Geoff McLennan, MPA, Prostate Cancer Patient and Advocate – August 2023

One of my hardest days was when my urologist told me I had prostate cancer. For those of my generation, Boomers, the word “cancer” is the worst of all fears, as many before us have passed from it. But after the emotions abated, I rose to the challenge, got my life back on track, and began to understand that prostate cancer is rarely fatal during the first 15 years after diagnosis. So, gents and loved ones: what does living with prostate cancer (PCa) look like? Let me share my experience and point of view as a prostate cancer patient who has been on Active Surveillance for over 11 years.

Coping with a prostate cancer diagnosis

Living a full life with PCa is a choice. At Active Surveillance Patients International (ASPI), our motto is “Live, Learn, and Thrive with PCa”. We mean everything that motto represents. My choice of living with PCa is and was shutting off negative talk, either mine or from others. Even if your diagnosis is more complex than mine, medical research, advancing science, and technology just about have this thing beaten! Yes, you can get on with your life, choose to be with family, friends, and attend church and community meetings. When people express a grave concern for your PCa diagnosis, listen but realize you have a choice about your response. We all cope, but in different ways.

Coping when worries about cancer begin to overtake may mean changing how you think about your cancer, what you say, and your reaction. How can you thrive, seek support, and not ignore your cancer diagnosis? Don’t cancel events, ignore friends, and isolate yourself from life’s opportunities. Choose to make every day a winner. One of the ways I coped with my PCa diagnosis was to socialize. Have lunch with buddies, relatives, and siblings. I found out most people were not aware of prostate cancer, how it is diagnosed, treated, and the very real survival rate of about 98% after 15 years. While explaining to other people, I began to hear and understand their concerns for me. That helped, except I had to explain that I was not a lost cause. Very few men with PCa die from PCa, but from other causes. Doctors will often say, “men often die with this cancer rather than from it,” meaning another ailment may be more likely to cause death. Helping others understand the facts about PCa extinguishes the fuse from the fear of “cancer” lights.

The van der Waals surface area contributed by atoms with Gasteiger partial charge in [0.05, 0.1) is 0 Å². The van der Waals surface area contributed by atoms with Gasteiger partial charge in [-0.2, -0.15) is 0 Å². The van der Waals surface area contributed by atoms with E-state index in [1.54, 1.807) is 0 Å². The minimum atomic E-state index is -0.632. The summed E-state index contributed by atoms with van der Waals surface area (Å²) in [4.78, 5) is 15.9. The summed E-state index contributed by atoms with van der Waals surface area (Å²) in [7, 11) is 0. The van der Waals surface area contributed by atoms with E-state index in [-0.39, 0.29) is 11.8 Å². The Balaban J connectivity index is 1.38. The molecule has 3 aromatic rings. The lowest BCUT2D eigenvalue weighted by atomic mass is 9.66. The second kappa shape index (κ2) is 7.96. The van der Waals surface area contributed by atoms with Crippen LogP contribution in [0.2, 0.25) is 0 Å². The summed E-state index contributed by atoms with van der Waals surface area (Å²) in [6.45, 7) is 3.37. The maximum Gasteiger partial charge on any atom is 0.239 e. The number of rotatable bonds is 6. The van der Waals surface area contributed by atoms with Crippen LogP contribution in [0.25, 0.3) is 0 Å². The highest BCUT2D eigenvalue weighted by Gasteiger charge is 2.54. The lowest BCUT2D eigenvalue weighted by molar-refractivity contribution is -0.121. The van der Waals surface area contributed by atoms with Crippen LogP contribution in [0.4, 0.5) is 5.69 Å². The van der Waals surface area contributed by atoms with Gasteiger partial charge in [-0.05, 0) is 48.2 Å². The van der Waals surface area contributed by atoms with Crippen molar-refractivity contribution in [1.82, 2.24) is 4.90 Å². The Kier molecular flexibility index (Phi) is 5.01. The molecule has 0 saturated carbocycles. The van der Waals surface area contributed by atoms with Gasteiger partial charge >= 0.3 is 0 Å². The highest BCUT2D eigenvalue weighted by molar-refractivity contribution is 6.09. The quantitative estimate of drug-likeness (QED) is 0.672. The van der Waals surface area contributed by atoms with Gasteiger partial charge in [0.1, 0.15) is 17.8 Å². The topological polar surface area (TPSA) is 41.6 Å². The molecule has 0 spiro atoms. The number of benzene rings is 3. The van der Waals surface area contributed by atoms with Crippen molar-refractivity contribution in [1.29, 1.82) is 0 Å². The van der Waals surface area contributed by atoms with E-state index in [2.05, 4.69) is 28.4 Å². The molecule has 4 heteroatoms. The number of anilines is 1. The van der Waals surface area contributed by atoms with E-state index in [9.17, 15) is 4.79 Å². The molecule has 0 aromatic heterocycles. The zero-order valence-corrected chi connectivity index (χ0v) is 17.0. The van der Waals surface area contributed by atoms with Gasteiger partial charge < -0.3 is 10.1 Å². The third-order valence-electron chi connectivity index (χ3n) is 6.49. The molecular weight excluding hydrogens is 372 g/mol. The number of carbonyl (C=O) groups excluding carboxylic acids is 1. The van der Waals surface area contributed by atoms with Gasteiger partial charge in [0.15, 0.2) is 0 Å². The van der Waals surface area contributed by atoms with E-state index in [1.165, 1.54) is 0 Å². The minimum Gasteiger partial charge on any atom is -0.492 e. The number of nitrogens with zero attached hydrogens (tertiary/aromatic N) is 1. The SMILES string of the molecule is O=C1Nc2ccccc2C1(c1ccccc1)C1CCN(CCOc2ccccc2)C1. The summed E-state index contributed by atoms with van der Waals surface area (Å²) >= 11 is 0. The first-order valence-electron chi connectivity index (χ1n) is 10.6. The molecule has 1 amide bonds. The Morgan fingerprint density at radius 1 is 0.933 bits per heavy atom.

Most men don’t want support that is like clinging to a buoy in the game of life. So in addition to socializing, another coping mechanism is to research the heck out of PCa instead of being afraid. Knowledge overcomes fear. Fiat Lux! Try these online resources to learn about genetic testing for prostate cancer and the many other new tools doctors use to keep you in the game based on your genetics. While you are learning, consider educating your friends and family about the benefits for genetic testing and understand that PCa is not typically a lethal cancer if you know the risks.

Finally, another coping mechanism is to just be honest about it. It is what it is. Accepting your diagnosis, even getting a second opinion by asking your urologist, is OK, but at the end of the day or week, you’ve got this, and you can handle it. The facts support your longevity if you live a healthy lifestyle. Move on, be strong and choose to live over fear.